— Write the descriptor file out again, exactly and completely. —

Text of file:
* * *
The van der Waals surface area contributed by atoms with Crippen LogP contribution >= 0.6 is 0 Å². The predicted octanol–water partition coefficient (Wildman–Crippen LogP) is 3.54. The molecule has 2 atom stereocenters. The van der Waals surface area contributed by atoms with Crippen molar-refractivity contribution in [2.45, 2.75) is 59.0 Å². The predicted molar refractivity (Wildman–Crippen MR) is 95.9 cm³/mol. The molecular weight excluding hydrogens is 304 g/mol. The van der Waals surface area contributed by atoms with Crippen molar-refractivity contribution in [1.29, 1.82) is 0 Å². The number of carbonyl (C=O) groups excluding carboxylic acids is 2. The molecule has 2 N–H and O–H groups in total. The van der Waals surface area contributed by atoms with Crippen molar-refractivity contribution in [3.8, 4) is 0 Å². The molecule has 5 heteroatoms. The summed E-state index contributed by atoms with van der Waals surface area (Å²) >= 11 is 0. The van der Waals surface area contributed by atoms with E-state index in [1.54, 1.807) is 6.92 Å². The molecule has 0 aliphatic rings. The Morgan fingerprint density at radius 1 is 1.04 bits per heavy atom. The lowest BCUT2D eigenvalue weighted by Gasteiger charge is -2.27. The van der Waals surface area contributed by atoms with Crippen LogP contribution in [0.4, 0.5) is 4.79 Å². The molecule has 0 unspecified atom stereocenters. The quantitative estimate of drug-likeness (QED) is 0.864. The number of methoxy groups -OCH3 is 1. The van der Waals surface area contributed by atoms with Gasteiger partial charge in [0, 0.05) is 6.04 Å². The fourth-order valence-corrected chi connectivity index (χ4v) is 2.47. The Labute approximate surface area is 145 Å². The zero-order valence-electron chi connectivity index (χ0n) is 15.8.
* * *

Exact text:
The van der Waals surface area contributed by atoms with Crippen LogP contribution >= 0.6 is 0 Å². The predicted octanol–water partition coefficient (Wildman–Crippen LogP) is 3.54. The molecule has 2 atom stereocenters. The van der Waals surface area contributed by atoms with Crippen molar-refractivity contribution in [2.45, 2.75) is 59.0 Å². The predicted molar refractivity (Wildman–Crippen MR) is 95.9 cm³/mol. The molecular weight excluding hydrogens is 304 g/mol. The van der Waals surface area contributed by atoms with Crippen molar-refractivity contribution in [1.29, 1.82) is 0 Å². The number of carbonyl (C=O) groups excluding carboxylic acids is 2. The molecule has 2 N–H and O–H groups in total. The van der Waals surface area contributed by atoms with Crippen molar-refractivity contribution in [3.8, 4) is 0 Å². The molecule has 5 heteroatoms. The summed E-state index contributed by atoms with van der Waals surface area (Å²) >= 11 is 0. The van der Waals surface area contributed by atoms with E-state index in [1.54, 1.807) is 6.92 Å². The molecule has 0 aliphatic rings. The Morgan fingerprint density at radius 1 is 1.04 bits per heavy atom. The lowest BCUT2D eigenvalue weighted by Gasteiger charge is -2.27. The van der Waals surface area contributed by atoms with Crippen LogP contribution in [0.4, 0.5) is 4.79 Å². The molecule has 0 unspecified atom stereocenters. The quantitative estimate of drug-likeness (QED) is 0.864. The number of methoxy groups -OCH3 is 1. The van der Waals surface area contributed by atoms with Gasteiger partial charge in [0, 0.05) is 6.04 Å². The fourth-order valence-corrected chi connectivity index (χ4v) is 2.47. The Labute approximate surface area is 145 Å². The zero-order valence-electron chi connectivity index (χ0n) is 15.8.